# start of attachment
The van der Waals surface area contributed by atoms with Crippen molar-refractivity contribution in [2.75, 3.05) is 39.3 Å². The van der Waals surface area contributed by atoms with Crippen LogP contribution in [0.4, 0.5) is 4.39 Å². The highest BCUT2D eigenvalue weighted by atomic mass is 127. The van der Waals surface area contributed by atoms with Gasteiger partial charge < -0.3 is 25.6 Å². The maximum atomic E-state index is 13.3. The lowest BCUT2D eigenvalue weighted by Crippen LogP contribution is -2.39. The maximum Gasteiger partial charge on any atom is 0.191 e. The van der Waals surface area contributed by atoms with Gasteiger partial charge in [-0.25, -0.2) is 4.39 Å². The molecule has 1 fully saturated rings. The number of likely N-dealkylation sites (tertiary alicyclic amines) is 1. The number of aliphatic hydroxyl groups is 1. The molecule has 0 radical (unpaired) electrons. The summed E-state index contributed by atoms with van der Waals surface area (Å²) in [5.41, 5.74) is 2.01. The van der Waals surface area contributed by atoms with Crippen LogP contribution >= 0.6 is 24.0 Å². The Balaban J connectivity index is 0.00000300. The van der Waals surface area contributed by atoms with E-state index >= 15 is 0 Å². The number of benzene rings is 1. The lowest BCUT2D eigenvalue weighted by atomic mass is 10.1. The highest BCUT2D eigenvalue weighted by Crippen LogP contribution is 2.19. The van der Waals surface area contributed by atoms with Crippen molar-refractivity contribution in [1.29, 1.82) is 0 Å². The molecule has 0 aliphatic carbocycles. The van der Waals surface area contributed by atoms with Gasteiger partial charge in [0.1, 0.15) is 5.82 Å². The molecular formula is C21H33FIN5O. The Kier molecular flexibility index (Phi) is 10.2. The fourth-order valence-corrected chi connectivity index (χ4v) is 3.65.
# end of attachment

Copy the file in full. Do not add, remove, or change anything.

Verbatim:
The van der Waals surface area contributed by atoms with Crippen molar-refractivity contribution in [2.75, 3.05) is 39.3 Å². The van der Waals surface area contributed by atoms with Crippen LogP contribution in [0.4, 0.5) is 4.39 Å². The highest BCUT2D eigenvalue weighted by atomic mass is 127. The van der Waals surface area contributed by atoms with Gasteiger partial charge < -0.3 is 25.6 Å². The maximum atomic E-state index is 13.3. The lowest BCUT2D eigenvalue weighted by Crippen LogP contribution is -2.39. The maximum Gasteiger partial charge on any atom is 0.191 e. The van der Waals surface area contributed by atoms with Gasteiger partial charge in [-0.25, -0.2) is 4.39 Å². The molecule has 1 fully saturated rings. The number of likely N-dealkylation sites (tertiary alicyclic amines) is 1. The number of aliphatic hydroxyl groups is 1. The molecule has 0 radical (unpaired) electrons. The summed E-state index contributed by atoms with van der Waals surface area (Å²) in [5.41, 5.74) is 2.01. The van der Waals surface area contributed by atoms with Crippen LogP contribution >= 0.6 is 24.0 Å². The Balaban J connectivity index is 0.00000300. The van der Waals surface area contributed by atoms with E-state index >= 15 is 0 Å². The number of benzene rings is 1. The lowest BCUT2D eigenvalue weighted by atomic mass is 10.1. The highest BCUT2D eigenvalue weighted by Crippen LogP contribution is 2.19. The van der Waals surface area contributed by atoms with Crippen molar-refractivity contribution in [1.29, 1.82) is 0 Å². The molecule has 0 aliphatic carbocycles. The van der Waals surface area contributed by atoms with Gasteiger partial charge in [0.1, 0.15) is 5.82 Å². The molecular formula is C21H33FIN5O. The Kier molecular flexibility index (Phi) is 10.2. The fourth-order valence-corrected chi connectivity index (χ4v) is 3.65.